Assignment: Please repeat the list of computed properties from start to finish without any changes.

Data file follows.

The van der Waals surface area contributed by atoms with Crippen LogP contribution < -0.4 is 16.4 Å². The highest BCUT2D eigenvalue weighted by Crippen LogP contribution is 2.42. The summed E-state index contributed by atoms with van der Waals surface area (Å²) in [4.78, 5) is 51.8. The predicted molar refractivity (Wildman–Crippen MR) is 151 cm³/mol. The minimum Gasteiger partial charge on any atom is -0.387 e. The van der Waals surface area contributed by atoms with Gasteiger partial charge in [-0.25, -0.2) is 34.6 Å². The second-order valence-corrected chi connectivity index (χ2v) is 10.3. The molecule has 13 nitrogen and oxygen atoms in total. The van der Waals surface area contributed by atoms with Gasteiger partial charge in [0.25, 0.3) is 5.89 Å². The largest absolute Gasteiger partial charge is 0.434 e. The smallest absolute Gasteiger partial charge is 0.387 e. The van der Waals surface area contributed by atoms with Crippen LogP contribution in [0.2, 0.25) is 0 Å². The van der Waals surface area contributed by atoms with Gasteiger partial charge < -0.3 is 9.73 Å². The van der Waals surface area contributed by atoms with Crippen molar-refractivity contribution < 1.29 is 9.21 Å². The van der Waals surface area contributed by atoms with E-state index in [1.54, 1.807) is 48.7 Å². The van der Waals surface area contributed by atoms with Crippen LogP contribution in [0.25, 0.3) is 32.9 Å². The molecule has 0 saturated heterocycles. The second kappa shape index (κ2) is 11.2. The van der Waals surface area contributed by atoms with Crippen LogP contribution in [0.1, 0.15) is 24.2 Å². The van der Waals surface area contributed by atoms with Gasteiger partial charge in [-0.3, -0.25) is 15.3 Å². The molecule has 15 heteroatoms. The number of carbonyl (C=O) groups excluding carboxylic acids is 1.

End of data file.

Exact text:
The van der Waals surface area contributed by atoms with Crippen LogP contribution < -0.4 is 16.4 Å². The highest BCUT2D eigenvalue weighted by Crippen LogP contribution is 2.42. The summed E-state index contributed by atoms with van der Waals surface area (Å²) in [4.78, 5) is 51.8. The predicted molar refractivity (Wildman–Crippen MR) is 151 cm³/mol. The minimum Gasteiger partial charge on any atom is -0.387 e. The van der Waals surface area contributed by atoms with Gasteiger partial charge in [-0.25, -0.2) is 34.6 Å². The second-order valence-corrected chi connectivity index (χ2v) is 10.3. The molecule has 13 nitrogen and oxygen atoms in total. The van der Waals surface area contributed by atoms with Gasteiger partial charge in [0.25, 0.3) is 5.89 Å². The largest absolute Gasteiger partial charge is 0.434 e. The smallest absolute Gasteiger partial charge is 0.387 e. The van der Waals surface area contributed by atoms with Crippen LogP contribution in [0.2, 0.25) is 0 Å². The van der Waals surface area contributed by atoms with Gasteiger partial charge < -0.3 is 9.73 Å². The van der Waals surface area contributed by atoms with Crippen molar-refractivity contribution < 1.29 is 9.21 Å². The van der Waals surface area contributed by atoms with E-state index in [1.54, 1.807) is 48.7 Å². The van der Waals surface area contributed by atoms with Crippen LogP contribution in [0.25, 0.3) is 32.9 Å². The molecule has 0 saturated heterocycles. The second kappa shape index (κ2) is 11.2. The van der Waals surface area contributed by atoms with Crippen LogP contribution in [0.1, 0.15) is 24.2 Å². The van der Waals surface area contributed by atoms with Gasteiger partial charge in [-0.3, -0.25) is 15.3 Å². The molecule has 15 heteroatoms. The number of carbonyl (C=O) groups excluding carboxylic acids is 1.